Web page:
San José, Costa Rica, since 1956
Fuel

Costa Rica's oil refinery wants to increase fuel prices – again

Higher fuel prices approved last Friday haven’t even gone into effect yet, but that hasn’t stopped the National Oil Refinery (RECOPE) from seeking a new hike of ₡9 in the per-liter prices of gasoline and diesel.

The refinery submitted a new request on Monday at 5 p.m., citing increases in operating costs, Public Services Regulatory Agency (ARESEP) spokeswoman Carolina Mora said.

Before issuing a ruling ARESEP’s technical staff will evaluate the request for the next two weeks, and then it will be submitted for public consultation to give citizens the opportunity to oppose it.

New per-liter prices approved last Friday are expected to take effect later this week following publication in the official newspaper La Gaceta. ARESEP approved a ₡43 increase in the price of “Super” gasoline, ₡35 for “Plus” gasoline and of ₡36 for diesel.

A liter of Super will increase from ₡600 to ₡643 ($1.12-1.20); Plus will increase from ₡575 to ₡610 ($1.07-1.13); and diesel from ₡478 to ₡514 ($0.89-0.96).

The latest increases were approved after taking into consideration a reduction in reserves of finished products and an increased demand in the United States, ARESEP reported.

If approved the latest higher prices would become the fifth consecutive hike this year following eight decreases approved between mid-2014 and early 2015.

Contact L. Arias at larias@ticotimes.net

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Dan Gibson

A friend of mine works for the company — contracted to sell gasoline to Costa Rica — not long ago he was in Costa Rica — told me — for a couple years — the contract called for a gallon of gasoline to be transported and placed into the Recope tanks in San Jose for $1.37 — so my question would be — if this is correct — why were the Costa Rican citizens paying $5.75 per gallon for that time??? And now — that oil is at a forty year low — are the powers to be asking for another raise ?????

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Marvelous Marv

The spot price in NY for gasoline is $1.96. It has to be shipped to CR, The national oil company is refining petroleum which is a value add. So the first question is how does the pre-tax cost of gas refined in CR compare to the Spot price of gasoline, landed duty paid.

The CR government levies a unified tax of about 240 colones per liter of gas. That’s close to 50%. You can call it graft but its an impuesto unico. It’s mostly to go for road maintenance. LOL

I think the government should eliminate the duty on any all electric vehicle so as to get them on the road. ICE should offer a reduced rate for charging. Plug-in hybrids that have a decent range should have a big reduction as well. I think hybrids get some kind of break now, but they still use a lot of gas and I don’t see the point. Reduce the amount of hydrocarbon consumption for transportation is the best way to achieve carbon neutrality and reducing imports.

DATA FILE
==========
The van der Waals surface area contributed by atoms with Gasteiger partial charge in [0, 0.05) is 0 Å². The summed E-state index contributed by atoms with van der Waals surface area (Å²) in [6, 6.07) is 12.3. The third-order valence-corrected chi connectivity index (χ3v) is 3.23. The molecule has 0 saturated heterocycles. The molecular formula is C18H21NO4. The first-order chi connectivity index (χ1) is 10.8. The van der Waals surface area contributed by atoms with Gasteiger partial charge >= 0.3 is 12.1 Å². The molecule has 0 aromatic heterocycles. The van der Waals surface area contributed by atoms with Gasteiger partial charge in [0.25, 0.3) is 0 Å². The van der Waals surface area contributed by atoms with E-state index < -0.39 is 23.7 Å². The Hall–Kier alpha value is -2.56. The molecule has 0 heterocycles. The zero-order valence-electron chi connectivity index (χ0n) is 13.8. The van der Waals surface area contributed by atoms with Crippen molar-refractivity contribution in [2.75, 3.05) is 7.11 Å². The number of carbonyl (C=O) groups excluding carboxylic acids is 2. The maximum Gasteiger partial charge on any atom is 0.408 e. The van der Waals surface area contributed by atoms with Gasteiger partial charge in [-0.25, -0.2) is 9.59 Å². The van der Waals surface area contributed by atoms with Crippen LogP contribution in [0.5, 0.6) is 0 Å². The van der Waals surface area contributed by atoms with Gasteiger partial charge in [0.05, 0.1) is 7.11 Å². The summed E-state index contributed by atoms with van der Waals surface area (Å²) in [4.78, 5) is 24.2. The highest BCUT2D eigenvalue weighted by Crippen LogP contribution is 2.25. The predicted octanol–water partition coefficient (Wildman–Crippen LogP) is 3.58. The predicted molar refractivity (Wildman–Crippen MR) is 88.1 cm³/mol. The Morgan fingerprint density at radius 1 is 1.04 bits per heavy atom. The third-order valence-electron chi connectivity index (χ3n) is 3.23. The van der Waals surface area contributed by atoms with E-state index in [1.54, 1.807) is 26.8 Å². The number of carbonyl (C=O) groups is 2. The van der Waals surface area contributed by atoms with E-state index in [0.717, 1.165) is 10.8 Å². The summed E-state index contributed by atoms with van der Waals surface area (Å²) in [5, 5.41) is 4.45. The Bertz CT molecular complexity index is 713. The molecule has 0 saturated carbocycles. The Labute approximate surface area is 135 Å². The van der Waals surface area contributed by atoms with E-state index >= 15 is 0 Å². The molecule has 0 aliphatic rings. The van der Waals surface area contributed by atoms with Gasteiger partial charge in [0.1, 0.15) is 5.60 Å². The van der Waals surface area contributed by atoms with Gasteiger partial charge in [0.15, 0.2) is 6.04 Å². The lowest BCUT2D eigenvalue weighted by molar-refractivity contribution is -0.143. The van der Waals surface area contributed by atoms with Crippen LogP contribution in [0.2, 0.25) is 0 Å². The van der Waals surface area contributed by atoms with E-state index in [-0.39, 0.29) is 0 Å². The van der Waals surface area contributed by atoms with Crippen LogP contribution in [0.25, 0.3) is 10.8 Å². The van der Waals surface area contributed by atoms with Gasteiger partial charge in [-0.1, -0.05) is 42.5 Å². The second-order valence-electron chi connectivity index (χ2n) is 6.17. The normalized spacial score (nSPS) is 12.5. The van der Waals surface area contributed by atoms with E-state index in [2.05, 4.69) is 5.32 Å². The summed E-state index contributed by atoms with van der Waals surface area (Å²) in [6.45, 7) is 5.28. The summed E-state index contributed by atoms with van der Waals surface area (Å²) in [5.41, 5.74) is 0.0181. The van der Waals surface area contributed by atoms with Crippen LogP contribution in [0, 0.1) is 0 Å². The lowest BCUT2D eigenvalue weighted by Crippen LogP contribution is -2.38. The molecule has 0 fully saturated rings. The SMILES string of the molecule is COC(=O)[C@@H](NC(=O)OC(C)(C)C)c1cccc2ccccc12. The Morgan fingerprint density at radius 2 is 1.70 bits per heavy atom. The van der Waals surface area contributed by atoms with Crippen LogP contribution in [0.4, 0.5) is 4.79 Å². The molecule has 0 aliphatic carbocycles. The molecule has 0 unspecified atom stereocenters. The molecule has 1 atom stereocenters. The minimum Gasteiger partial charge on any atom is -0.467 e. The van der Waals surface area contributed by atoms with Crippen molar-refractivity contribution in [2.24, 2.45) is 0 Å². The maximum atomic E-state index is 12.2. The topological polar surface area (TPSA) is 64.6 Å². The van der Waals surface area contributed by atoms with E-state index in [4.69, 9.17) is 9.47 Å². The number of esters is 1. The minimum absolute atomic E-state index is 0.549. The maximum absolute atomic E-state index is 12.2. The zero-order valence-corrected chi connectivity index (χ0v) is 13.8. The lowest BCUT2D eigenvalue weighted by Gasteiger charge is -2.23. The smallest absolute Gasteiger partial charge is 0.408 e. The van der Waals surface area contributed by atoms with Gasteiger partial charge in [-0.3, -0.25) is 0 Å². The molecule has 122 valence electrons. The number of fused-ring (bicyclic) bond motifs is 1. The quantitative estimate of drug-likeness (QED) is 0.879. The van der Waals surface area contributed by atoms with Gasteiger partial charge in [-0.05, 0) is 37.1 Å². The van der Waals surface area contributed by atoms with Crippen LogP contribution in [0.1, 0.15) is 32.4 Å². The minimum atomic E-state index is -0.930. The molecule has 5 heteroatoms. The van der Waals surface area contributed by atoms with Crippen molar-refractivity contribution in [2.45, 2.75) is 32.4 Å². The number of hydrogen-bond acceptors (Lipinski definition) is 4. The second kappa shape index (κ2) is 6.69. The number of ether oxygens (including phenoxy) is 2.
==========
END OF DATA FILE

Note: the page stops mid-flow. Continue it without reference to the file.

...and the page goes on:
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patico

RECOPE does not refine anything, so you should not include a refining value-add component in your calculations. Yes, I know it has the word “refinery” in its name in Spanish, but it does not refine anything. It is nothing more than a gasoline distributor with a monopoly on the local market that has been ripping Costa Ricans off for decades. We once had foreign refineries like Texaco, Chevron and others, but in the 70’s they were all kicked out and the “refinery” business was nationalized – meaning that it was destroyed and replaced with a government -run gasoline distributor that does nothing except bilk us all.

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Marvelous Marv

Thanks for the clarification. The point is that if wholesale gas is 500 colones per liter and taxes are another 250 colones or so, there are the added costs of logistics and overhead. The latter is probably where the problem lies. In general, I think it is a bad idea for any government to run a business that can be run by private industry, provided that there is adequate competition to ensure a fair market. I don’t know if there are enough assets to provide such competition. However, a monopoly in private hands is worse than one in government hands. It’s shameful though that a government owned business is not operated in the public interest, which is it’s primary purpose.Clearly, a shake up is needed in all government owned industries to ensure the public is best served, not the operators or politicians.

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Marvelous Marv

My bad, wholesale gas would be about 250 colones per liter.

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SDPUS

Um. Probably for the EXACT same reason Eduardo Li was arrested in Switzerland today. Institutional corruption of the powers who be…a better question is what is the top Prosecutor Jorge Chavarria doing?

….many of these people involved in these scandals and the people who are suppose to be investigating them in Costa Rica hope to soon retire (w/ enormous pensions), and then they can pass the issues on, with the hope that eventually the issues will fade away.

That is the circle of corruption that currently exists in the government domain of Costa Rica. It will take strong independent leaders and the active will of the people to ensure they do not get away with it.

The outlying question is: what will the national media do? Will they objectively report or will they continue to cater to those who provide them $$$$. When the media is bought and paid for, reality is easily misrepresented and/or distorted.

Just wait to you see the details of this FIFA corruption case. This case will blow the doors off of institutionalized corruption. And hopefully many more of these high profile cases come to follow…

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